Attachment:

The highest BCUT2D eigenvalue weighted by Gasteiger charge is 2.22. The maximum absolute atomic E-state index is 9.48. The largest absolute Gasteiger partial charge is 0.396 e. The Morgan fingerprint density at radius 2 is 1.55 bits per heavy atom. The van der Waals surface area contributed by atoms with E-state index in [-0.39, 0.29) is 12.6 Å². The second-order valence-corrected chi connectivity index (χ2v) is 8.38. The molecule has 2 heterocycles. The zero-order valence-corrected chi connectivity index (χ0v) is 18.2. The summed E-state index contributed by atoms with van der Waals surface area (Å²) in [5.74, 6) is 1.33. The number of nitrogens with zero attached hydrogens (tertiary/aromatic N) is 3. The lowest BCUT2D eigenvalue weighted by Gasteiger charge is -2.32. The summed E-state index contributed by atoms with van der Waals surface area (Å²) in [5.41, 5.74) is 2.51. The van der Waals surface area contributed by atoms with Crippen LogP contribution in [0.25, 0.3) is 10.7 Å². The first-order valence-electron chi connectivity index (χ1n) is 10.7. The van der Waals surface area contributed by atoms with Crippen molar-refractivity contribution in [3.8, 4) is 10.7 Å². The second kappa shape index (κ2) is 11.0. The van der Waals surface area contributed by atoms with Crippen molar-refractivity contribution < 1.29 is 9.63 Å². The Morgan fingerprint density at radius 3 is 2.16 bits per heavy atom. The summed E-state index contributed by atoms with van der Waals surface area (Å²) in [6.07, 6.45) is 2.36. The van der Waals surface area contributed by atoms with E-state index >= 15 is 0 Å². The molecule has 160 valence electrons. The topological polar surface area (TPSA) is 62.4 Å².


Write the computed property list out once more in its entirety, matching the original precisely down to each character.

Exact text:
The highest BCUT2D eigenvalue weighted by Gasteiger charge is 2.22. The maximum absolute atomic E-state index is 9.48. The largest absolute Gasteiger partial charge is 0.396 e. The Morgan fingerprint density at radius 2 is 1.55 bits per heavy atom. The van der Waals surface area contributed by atoms with E-state index in [-0.39, 0.29) is 12.6 Å². The second-order valence-corrected chi connectivity index (χ2v) is 8.38. The molecule has 2 heterocycles. The zero-order valence-corrected chi connectivity index (χ0v) is 18.2. The summed E-state index contributed by atoms with van der Waals surface area (Å²) in [5.74, 6) is 1.33. The number of nitrogens with zero attached hydrogens (tertiary/aromatic N) is 3. The lowest BCUT2D eigenvalue weighted by Gasteiger charge is -2.32. The summed E-state index contributed by atoms with van der Waals surface area (Å²) in [5.41, 5.74) is 2.51. The van der Waals surface area contributed by atoms with Crippen LogP contribution in [0.25, 0.3) is 10.7 Å². The first-order valence-electron chi connectivity index (χ1n) is 10.7. The van der Waals surface area contributed by atoms with Crippen molar-refractivity contribution in [3.8, 4) is 10.7 Å². The second kappa shape index (κ2) is 11.0. The van der Waals surface area contributed by atoms with Crippen molar-refractivity contribution < 1.29 is 9.63 Å². The Morgan fingerprint density at radius 3 is 2.16 bits per heavy atom. The summed E-state index contributed by atoms with van der Waals surface area (Å²) in [6.07, 6.45) is 2.36. The van der Waals surface area contributed by atoms with E-state index >= 15 is 0 Å². The molecule has 160 valence electrons. The topological polar surface area (TPSA) is 62.4 Å².